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Sport Overview

A battle of wits and technique, fencers move with grace and power, lightning-fast reflexes and the subtle shifts of defense and attack. Fencing bouts take place on a strip, or piste, measuring 14 metres in length by 1.5-2 metres wide, using three types of swords: foil, épée and sabre.

The U.S. finished strong at the Guadalajara 2011 Pan Am Games winning 11 gold and three silver medals. Canada placed second in the medal tally with one gold, four silver and three bronze, while Venezuela ranked third with three silver and five bronze.


The earliest evidence of fencing as a sport dates back to an Egyptian carving depicting a fencing bout from 1200 BC. The 15th century brought the beginnings of the modern sport as swordplay guilds began sprouting up across Europe. Over the next two centuries, the introduction of lighter training weapons, the development of a set of rules and the use of a wire-mesh mask greatly aided in growing the sport’s popularity.

How it works

Fencing bouts take place on a strip, or piste, measuring 14 metres in length by 2 metres (45.9 feet x 6.6 feet) wide. Fencing uses three types of swords: foil, epée and sabre.

In foil bouts, hits are scored by hitting an opponent with the tip of the weapon, and all hits must target the torso, including the back and shoulders, but not the arms. Touches that happen outside the target area (off target) stop the action and are not scored.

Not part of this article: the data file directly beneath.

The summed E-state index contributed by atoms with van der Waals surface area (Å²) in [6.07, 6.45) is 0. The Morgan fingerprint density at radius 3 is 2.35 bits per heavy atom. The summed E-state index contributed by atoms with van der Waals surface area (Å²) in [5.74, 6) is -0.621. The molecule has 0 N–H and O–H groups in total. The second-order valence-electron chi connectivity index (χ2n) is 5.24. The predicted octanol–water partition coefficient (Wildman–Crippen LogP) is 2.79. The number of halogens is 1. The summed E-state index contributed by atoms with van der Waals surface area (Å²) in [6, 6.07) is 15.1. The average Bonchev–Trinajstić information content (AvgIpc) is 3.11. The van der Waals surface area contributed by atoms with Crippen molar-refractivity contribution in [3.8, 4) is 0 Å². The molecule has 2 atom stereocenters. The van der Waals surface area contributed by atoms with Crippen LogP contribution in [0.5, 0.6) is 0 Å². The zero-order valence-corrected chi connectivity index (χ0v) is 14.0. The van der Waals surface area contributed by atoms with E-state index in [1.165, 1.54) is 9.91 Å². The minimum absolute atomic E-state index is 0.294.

In epée, which is slightly heavier than the foil, all hits must be with the tip and not the sides of the blade, and target the entire body. Epée also allows simultaneous hits by both fencers.

The sabre is a light cutting and thrusting weapon that targets the entire body above the waist, except for the hands. Hits with the blade’s edge and tip are valid. Off-target touches do not stop the action. Individual fencing matches last until 15 hits are scored or nine minutes of effective fencing time has elapsed.

In the team event, nine matches are played in five-hit (or three-minute) intervals. The first team to score 45 hits wins.


A false attack that forces a fencer to react in such a way that it opens the door for a genuine attack.

An extension of the fencer’s forward leg, used in a basic attack.

On-guard line
A line on each side of the centre line where a fencer stands to begin or resume a bout.

A defensive play used to block the opponent’s blade.

Extension of the arm and sword toward the opponent.

Additional Information

Additional Information